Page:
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I am a new user here.

I do not know why some people got angry with me because of some mistakes in my questions. If I am a professional in the English language, why would I even ask? Isn't it to be expected that I would make mistakes?

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    I just had a quick look at your posts, of which there are but two, and I am not seeing the anger. In fact on one of your posts you got excellent comments by a linguistics professor. Can you please point to the comments you deemed angry? – RegDwigнt May 26 '14 at 17:29
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    @RegDwigĐ˝t This looks not very welcoming to me. "Are there any English words formed from only the letters A, R, and E (in that order, with no repeated letters)?" It's OK for me, I speak English but understand that some people have difficulties. Some indication of ripping the piss might be appropriate, a smiley perhaps. – Frank May 26 '14 at 18:51
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    @Frank: That was my comment, so I suppose I'd better attempt to justify it. So far as I was concerned, I was simply facetiously amplifying the preceding comment (which pointed out that OP had first presented examples, then asked whether any such examples existed). I wasn't angry, and I didn't intend to be negative to the OP himself. I just thought (and still do) that the question as originally framed was unclear and/or pointless. – FumbleFingers May 28 '14 at 21:54
  • @Frank when i asked,they told me that the pronounce of 't' is /t/ when i heard it in the examples,i couldn't hear it. – ahmed anwar May 29 '14 at 1:18
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    @FumbleFingers Angry - I didn't see angry either but I did see not very welcoming which could be taken for angry quite easily I think. There are quite a number of comments to questions that are ambiguously phrased that are not asking directly for more information or suggesting improvement and that I can imagine could come across as appearing angry. Unless it's in response to a regular user on the site, witty or sharp comments could be understood as angry, rude or aloof. – Frank May 29 '14 at 15:09
  • @Frank that is a fair point in general, but in this particular case it falls flat, as the OP has already specified he meant an entirely different comment on an entirely different question. Which is why we should always wait for clarification by the OP. Everything else is speculation about a loaded question. If you specifically set out to look for blue cars, then you will start seeing them everywhere. We should really let FumbleFingers off the hook here. – RegDwigнt May 31 '14 at 21:33
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A good question gets good answers.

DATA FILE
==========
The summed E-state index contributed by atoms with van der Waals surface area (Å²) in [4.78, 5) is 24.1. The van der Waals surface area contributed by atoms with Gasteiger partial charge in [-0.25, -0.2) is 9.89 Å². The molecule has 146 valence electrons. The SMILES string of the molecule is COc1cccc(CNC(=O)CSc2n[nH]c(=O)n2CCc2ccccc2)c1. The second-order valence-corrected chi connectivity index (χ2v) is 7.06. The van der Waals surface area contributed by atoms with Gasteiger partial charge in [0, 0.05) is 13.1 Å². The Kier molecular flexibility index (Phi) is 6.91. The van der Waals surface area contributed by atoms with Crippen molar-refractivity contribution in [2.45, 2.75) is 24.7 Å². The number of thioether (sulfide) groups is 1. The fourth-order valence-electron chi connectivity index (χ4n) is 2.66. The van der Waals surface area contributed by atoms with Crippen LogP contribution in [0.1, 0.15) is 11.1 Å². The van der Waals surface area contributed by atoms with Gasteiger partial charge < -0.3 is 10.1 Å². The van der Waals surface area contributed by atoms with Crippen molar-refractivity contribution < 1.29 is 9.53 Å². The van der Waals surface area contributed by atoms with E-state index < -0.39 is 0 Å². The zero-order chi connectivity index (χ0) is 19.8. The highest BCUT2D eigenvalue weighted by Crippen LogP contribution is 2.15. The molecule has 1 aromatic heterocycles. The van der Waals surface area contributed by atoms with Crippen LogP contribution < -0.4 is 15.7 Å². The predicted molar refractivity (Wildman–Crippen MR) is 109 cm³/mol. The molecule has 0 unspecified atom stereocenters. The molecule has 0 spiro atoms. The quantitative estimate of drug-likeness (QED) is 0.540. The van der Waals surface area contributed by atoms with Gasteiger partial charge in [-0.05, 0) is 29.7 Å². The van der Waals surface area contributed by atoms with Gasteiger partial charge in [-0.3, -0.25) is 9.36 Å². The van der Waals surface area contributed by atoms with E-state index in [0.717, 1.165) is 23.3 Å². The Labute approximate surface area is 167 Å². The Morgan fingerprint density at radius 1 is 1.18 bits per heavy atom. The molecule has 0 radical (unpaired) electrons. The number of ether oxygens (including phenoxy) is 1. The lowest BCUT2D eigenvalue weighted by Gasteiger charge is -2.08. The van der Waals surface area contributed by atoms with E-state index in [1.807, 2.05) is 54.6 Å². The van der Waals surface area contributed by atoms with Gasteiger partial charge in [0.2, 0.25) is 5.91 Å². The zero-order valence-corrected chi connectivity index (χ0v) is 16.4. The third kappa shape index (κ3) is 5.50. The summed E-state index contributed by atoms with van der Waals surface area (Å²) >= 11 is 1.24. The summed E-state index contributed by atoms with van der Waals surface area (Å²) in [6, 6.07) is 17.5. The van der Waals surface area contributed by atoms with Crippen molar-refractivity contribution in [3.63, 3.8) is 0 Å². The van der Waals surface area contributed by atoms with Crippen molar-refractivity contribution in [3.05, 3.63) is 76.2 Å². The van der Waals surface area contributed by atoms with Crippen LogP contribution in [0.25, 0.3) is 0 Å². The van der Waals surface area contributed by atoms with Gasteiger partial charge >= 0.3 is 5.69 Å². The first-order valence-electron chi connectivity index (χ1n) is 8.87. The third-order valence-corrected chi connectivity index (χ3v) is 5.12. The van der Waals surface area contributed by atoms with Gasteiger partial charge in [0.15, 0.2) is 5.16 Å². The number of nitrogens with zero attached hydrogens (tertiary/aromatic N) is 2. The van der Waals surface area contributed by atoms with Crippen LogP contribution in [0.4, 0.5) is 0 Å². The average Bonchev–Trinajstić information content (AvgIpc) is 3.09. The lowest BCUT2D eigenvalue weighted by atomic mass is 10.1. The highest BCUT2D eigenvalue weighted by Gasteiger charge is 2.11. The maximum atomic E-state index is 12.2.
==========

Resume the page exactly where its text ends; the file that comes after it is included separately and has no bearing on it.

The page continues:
I will offer my opinion as to why you have not gotten the answers you wished for (though I would not qualify the responses as angry at all.)

The site expressly recommends that you explain the problem you're having in your question.("Great subjective questions invite sharing experiences over opinions.")

In this question, it was not clear in your post that "when [you] listened to a T character in English courses as in "doubt you", "about you" and "I don't know", a T character was not pronounced" (a comment you made more than two hours after your question was entered). Had you done this, it would have allowed users to zero in on the problem you experienced instead of giving you answers you were not actually seeking.

This can be frustrating not only to the person asking the question (who might wonder why their question isn't being addressed straightforwardly), but also to the user who has to try to guess what it is you're actually asking in order to answer you directly.

The same principle applies to this question: "Are there any English words where we place the tip of the tongue between teeth? For example: other and that"

The fact that you gave two such words as examples makes your question confusing. You obviously know that there are such words. Which leaves the reader to wonder "what, exactly, is he asking?" These types of questions are discouraged here, and the question was placed on hold for the following reason: put on hold as unclear what you're asking (list-type questions - a list of words with th in them - are also discouraged here.)

There is a learning curve for new users of any site. One thing a good user will learn is how to ask a good question. Good questions don't encourage people to guess at what, exactly, the user is asking. Good questions are clear about it.

Try to be more specific, and share your problems, in your next question. See if that makes a difference in the reception and the answers you get.

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